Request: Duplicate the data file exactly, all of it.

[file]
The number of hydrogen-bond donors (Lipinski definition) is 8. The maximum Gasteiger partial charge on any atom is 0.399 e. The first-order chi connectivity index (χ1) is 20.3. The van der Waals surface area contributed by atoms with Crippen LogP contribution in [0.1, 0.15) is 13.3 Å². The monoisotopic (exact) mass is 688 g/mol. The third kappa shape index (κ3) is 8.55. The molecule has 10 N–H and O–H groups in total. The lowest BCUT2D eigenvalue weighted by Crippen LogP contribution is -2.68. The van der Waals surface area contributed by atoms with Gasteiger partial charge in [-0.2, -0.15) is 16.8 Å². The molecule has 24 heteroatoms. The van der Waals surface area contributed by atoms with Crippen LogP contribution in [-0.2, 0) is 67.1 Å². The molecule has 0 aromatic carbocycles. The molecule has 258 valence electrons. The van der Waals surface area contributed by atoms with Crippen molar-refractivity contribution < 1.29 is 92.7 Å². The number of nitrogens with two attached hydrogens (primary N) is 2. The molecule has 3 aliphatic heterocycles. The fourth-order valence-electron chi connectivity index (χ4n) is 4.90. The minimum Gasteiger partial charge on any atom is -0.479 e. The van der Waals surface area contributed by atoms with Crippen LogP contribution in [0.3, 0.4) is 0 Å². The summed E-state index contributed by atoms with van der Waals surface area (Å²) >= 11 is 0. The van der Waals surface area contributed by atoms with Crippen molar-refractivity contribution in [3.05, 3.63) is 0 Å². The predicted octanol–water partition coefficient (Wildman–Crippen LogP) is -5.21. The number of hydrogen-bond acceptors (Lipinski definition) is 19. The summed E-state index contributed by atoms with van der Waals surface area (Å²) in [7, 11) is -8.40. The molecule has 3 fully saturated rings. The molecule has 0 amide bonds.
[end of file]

The number of hydrogen-bond donors (Lipinski definition) is 8. The maximum Gasteiger partial charge on any atom is 0.399 e. The first-order chi connectivity index (χ1) is 20.3. The van der Waals surface area contributed by atoms with Crippen LogP contribution in [0.1, 0.15) is 13.3 Å². The monoisotopic (exact) mass is 688 g/mol. The third kappa shape index (κ3) is 8.55. The molecule has 10 N–H and O–H groups in total. The lowest BCUT2D eigenvalue weighted by Crippen LogP contribution is -2.68. The van der Waals surface area contributed by atoms with Gasteiger partial charge in [-0.2, -0.15) is 16.8 Å². The molecule has 24 heteroatoms. The van der Waals surface area contributed by atoms with Crippen LogP contribution in [-0.2, 0) is 67.1 Å². The molecule has 0 aromatic carbocycles. The molecule has 258 valence electrons. The van der Waals surface area contributed by atoms with Crippen molar-refractivity contribution < 1.29 is 92.7 Å². The number of nitrogens with two attached hydrogens (primary N) is 2. The molecule has 3 aliphatic heterocycles. The fourth-order valence-electron chi connectivity index (χ4n) is 4.90. The minimum Gasteiger partial charge on any atom is -0.479 e. The van der Waals surface area contributed by atoms with Crippen LogP contribution in [0.3, 0.4) is 0 Å². The summed E-state index contributed by atoms with van der Waals surface area (Å²) >= 11 is 0. The van der Waals surface area contributed by atoms with Crippen molar-refractivity contribution in [3.05, 3.63) is 0 Å². The predicted octanol–water partition coefficient (Wildman–Crippen LogP) is -5.21. The number of hydrogen-bond acceptors (Lipinski definition) is 19. The summed E-state index contributed by atoms with van der Waals surface area (Å²) in [7, 11) is -8.40. The molecule has 3 fully saturated rings. The molecule has 0 amide bonds.